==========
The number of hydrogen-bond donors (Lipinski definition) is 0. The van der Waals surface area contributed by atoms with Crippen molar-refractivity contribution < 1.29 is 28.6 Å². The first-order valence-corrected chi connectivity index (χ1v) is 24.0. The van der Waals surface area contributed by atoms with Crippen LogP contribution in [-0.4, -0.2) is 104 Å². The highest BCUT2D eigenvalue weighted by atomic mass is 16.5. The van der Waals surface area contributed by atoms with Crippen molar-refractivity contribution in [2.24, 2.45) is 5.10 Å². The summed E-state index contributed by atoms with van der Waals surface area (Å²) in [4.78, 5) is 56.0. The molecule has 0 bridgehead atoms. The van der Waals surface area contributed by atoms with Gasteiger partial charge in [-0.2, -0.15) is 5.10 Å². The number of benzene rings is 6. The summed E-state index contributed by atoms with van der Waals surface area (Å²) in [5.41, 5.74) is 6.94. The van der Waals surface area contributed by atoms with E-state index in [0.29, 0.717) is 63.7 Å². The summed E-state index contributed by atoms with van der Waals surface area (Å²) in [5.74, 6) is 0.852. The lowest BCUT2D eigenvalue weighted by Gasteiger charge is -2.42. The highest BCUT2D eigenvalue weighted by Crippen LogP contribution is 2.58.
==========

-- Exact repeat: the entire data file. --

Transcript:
The number of hydrogen-bond donors (Lipinski definition) is 0. The van der Waals surface area contributed by atoms with Crippen molar-refractivity contribution < 1.29 is 28.6 Å². The first-order valence-corrected chi connectivity index (χ1v) is 24.0. The van der Waals surface area contributed by atoms with Crippen LogP contribution in [-0.4, -0.2) is 104 Å². The highest BCUT2D eigenvalue weighted by atomic mass is 16.5. The van der Waals surface area contributed by atoms with Crippen molar-refractivity contribution in [2.24, 2.45) is 5.10 Å². The summed E-state index contributed by atoms with van der Waals surface area (Å²) in [4.78, 5) is 56.0. The molecule has 0 bridgehead atoms. The van der Waals surface area contributed by atoms with Gasteiger partial charge in [-0.2, -0.15) is 5.10 Å². The number of benzene rings is 6. The summed E-state index contributed by atoms with van der Waals surface area (Å²) in [5.41, 5.74) is 6.94. The van der Waals surface area contributed by atoms with E-state index in [0.29, 0.717) is 63.7 Å². The summed E-state index contributed by atoms with van der Waals surface area (Å²) in [5.74, 6) is 0.852. The lowest BCUT2D eigenvalue weighted by Gasteiger charge is -2.42. The highest BCUT2D eigenvalue weighted by Crippen LogP contribution is 2.58.